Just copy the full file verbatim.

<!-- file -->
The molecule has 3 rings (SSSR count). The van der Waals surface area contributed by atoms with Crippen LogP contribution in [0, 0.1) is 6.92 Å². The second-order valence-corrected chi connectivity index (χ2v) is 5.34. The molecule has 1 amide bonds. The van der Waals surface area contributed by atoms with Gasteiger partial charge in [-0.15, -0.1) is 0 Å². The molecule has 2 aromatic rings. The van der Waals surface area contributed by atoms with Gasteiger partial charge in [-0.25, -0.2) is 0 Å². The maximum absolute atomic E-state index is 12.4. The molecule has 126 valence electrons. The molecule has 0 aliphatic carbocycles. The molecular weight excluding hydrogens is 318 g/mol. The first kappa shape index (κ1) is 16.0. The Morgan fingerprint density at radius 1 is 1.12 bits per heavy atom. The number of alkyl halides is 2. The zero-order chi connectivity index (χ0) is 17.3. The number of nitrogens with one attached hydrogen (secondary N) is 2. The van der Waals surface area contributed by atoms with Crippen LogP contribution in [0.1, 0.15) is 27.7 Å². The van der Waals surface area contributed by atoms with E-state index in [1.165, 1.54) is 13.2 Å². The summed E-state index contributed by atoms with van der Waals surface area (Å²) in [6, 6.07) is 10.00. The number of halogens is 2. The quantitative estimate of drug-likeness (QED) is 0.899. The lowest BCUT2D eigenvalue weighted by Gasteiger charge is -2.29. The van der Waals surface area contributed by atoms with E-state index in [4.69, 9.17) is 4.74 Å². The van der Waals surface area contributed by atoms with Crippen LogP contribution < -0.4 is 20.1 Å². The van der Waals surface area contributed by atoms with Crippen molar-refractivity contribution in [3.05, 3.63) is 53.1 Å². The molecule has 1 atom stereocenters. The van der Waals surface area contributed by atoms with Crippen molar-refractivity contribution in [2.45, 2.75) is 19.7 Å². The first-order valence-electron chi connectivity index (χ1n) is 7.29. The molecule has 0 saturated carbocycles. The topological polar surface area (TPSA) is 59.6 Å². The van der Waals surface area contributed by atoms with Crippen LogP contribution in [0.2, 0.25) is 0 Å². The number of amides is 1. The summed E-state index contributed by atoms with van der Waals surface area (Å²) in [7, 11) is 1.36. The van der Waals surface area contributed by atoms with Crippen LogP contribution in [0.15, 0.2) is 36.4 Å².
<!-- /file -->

The molecule has 3 rings (SSSR count). The van der Waals surface area contributed by atoms with Crippen LogP contribution in [0, 0.1) is 6.92 Å². The second-order valence-corrected chi connectivity index (χ2v) is 5.34. The molecule has 1 amide bonds. The van der Waals surface area contributed by atoms with Gasteiger partial charge in [-0.15, -0.1) is 0 Å². The molecule has 2 aromatic rings. The van der Waals surface area contributed by atoms with Gasteiger partial charge in [-0.25, -0.2) is 0 Å². The maximum absolute atomic E-state index is 12.4. The molecule has 126 valence electrons. The molecule has 0 aliphatic carbocycles. The molecular weight excluding hydrogens is 318 g/mol. The first kappa shape index (κ1) is 16.0. The Morgan fingerprint density at radius 1 is 1.12 bits per heavy atom. The number of alkyl halides is 2. The zero-order chi connectivity index (χ0) is 17.3. The number of nitrogens with one attached hydrogen (secondary N) is 2. The van der Waals surface area contributed by atoms with Crippen LogP contribution in [0.1, 0.15) is 27.7 Å². The van der Waals surface area contributed by atoms with E-state index in [1.165, 1.54) is 13.2 Å². The summed E-state index contributed by atoms with van der Waals surface area (Å²) in [6, 6.07) is 10.00. The number of halogens is 2. The quantitative estimate of drug-likeness (QED) is 0.899. The lowest BCUT2D eigenvalue weighted by Gasteiger charge is -2.29. The van der Waals surface area contributed by atoms with E-state index in [4.69, 9.17) is 4.74 Å². The van der Waals surface area contributed by atoms with Crippen LogP contribution < -0.4 is 20.1 Å². The van der Waals surface area contributed by atoms with Crippen molar-refractivity contribution in [3.05, 3.63) is 53.1 Å². The molecule has 1 atom stereocenters. The van der Waals surface area contributed by atoms with Crippen molar-refractivity contribution in [2.45, 2.75) is 19.7 Å². The first-order valence-electron chi connectivity index (χ1n) is 7.29. The molecule has 0 saturated carbocycles. The topological polar surface area (TPSA) is 59.6 Å². The van der Waals surface area contributed by atoms with Crippen LogP contribution in [0.2, 0.25) is 0 Å². The number of amides is 1. The summed E-state index contributed by atoms with van der Waals surface area (Å²) in [7, 11) is 1.36. The van der Waals surface area contributed by atoms with Crippen LogP contribution in [0.15, 0.2) is 36.4 Å².